There's no other activity I have found that makes me more critical of a rifle than when I'm sitting in a deer stand. Oh, the quest for the perfect rifle.
|There are many components that make up the perfect rifle.|
I've owned at one time or another more than 75 centerfire rifles, and while I have gotten close to owningor building the perfect hunting rifle, I finally traded or sold it to someone willing to give me more for it than I thought it was worth.I admit I'm a tad picky and demand performance, but still there are quite a lot of characteristics I'm willing to entertain.
When selecting a caliber, first decide what the rifle's intended use will be: a single use, like deer, or an all-around rifle.
For deer, nearly any rifle .24 caliber or larger will suffice and meet most legal requirements, though personally, I prefer a .264 diameter or larger with a minimum of 125 grain bullet. For an all-around cartridge, the .30 caliber magnums are tough to beat, but I also like the .338 Win Mag. If Africa is an option, I would gravitate to the .375 H&H.
Push Feed vs. Control Round Feed
Choosing whether or not the fresh cartridge being fed into the chamber is controlled or pushed is mainly a matter of personal preference. In the lower 48 states, I have no qualm hunting with one of the fine push feed rifles, the Remington 700, Browning X-Bolt or Weatherby Mark V, but if hunting game that hunts back, then I would choose a control round feed like the Winchester Model 70 or Ruger Model 77.
Wood vs. Synthetic
I prefer wood stocks. I've hunted with a few rifles bedded in synthetic, and I find them cold and unnatural feeling. The only instance I can think of choosing a synthetic stock over a wood stock is for extreme weight reduction. One option that seems to suit both sides of the stock preference debate is laminated stocks. The thin layers of dyed wood are laminated under pressure and make a very strong stock. Though it is heavier than many synthetics it holds up well to nearly all weather conditions thrown at it, but keeps the warmth and feel of a wood stock.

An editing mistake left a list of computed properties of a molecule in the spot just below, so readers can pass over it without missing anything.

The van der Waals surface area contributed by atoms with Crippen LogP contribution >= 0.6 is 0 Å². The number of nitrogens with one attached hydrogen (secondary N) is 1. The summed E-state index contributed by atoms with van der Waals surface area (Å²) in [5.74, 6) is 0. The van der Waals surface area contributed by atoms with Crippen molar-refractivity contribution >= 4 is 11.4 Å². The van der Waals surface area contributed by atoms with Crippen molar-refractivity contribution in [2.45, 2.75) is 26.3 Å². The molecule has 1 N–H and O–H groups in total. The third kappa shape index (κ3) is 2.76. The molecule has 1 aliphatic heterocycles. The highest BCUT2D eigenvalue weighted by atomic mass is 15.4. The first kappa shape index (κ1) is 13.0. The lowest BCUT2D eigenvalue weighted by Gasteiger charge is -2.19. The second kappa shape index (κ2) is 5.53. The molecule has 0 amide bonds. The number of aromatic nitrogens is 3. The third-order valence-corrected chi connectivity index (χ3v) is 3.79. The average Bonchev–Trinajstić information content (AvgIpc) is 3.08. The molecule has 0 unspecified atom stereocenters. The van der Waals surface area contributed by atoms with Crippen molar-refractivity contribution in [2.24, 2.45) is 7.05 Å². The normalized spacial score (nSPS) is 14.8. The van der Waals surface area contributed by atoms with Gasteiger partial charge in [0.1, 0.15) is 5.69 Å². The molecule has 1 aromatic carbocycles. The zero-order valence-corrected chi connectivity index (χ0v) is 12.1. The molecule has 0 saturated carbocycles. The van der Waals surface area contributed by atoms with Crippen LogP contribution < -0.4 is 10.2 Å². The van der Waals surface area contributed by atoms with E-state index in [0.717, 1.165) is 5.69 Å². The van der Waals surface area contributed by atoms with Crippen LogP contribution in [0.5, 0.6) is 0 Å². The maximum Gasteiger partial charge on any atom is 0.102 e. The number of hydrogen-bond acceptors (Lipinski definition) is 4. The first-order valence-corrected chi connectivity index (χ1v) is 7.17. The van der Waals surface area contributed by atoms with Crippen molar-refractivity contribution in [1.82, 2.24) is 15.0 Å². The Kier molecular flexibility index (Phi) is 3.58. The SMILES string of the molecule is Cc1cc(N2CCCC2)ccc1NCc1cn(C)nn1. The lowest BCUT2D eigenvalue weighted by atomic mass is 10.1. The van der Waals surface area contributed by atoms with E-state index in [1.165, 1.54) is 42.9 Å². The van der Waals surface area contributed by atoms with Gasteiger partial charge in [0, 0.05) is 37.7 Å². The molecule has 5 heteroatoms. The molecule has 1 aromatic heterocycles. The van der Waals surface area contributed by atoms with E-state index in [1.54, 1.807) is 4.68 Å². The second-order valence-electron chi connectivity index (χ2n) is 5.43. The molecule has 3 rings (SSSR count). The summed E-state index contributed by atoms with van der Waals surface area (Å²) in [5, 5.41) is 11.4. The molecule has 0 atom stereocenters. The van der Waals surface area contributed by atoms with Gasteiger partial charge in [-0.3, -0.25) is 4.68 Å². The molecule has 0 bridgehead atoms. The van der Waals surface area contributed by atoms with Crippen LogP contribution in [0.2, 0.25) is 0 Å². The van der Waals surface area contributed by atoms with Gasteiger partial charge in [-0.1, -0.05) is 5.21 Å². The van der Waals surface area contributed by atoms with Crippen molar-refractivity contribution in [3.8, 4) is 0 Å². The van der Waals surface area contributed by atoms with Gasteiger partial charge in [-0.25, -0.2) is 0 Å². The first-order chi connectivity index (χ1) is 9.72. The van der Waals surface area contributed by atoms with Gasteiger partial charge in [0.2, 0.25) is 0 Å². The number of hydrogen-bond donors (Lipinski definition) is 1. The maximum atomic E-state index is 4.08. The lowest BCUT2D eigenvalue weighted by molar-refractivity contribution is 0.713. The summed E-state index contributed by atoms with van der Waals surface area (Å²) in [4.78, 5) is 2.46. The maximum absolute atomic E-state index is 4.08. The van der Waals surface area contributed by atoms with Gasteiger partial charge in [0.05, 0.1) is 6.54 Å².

I was taught at a young age if you are spending $500 on a rifle spend at least $500 on a scope. I've used inexpensive scopes on rifles and always eventually wished I hadn't.
Bases and Rings
Alright, I'm guilty of being a bit prejudice when it comes to scope rings and bases, too. I like steel. Aluminum has its place, but not on any of my rifles. The steel Weaver type bases or the military version Picatinny are good bases, as good as any. For the rifleperson looking for a bit fancier ring the Warne or Talley rings are vertically split and give a rifle a very distinctive look.
No matter if you are looking for wood or synthetic, push feed or control round feed, part of the fun is looking for the perfect rifle.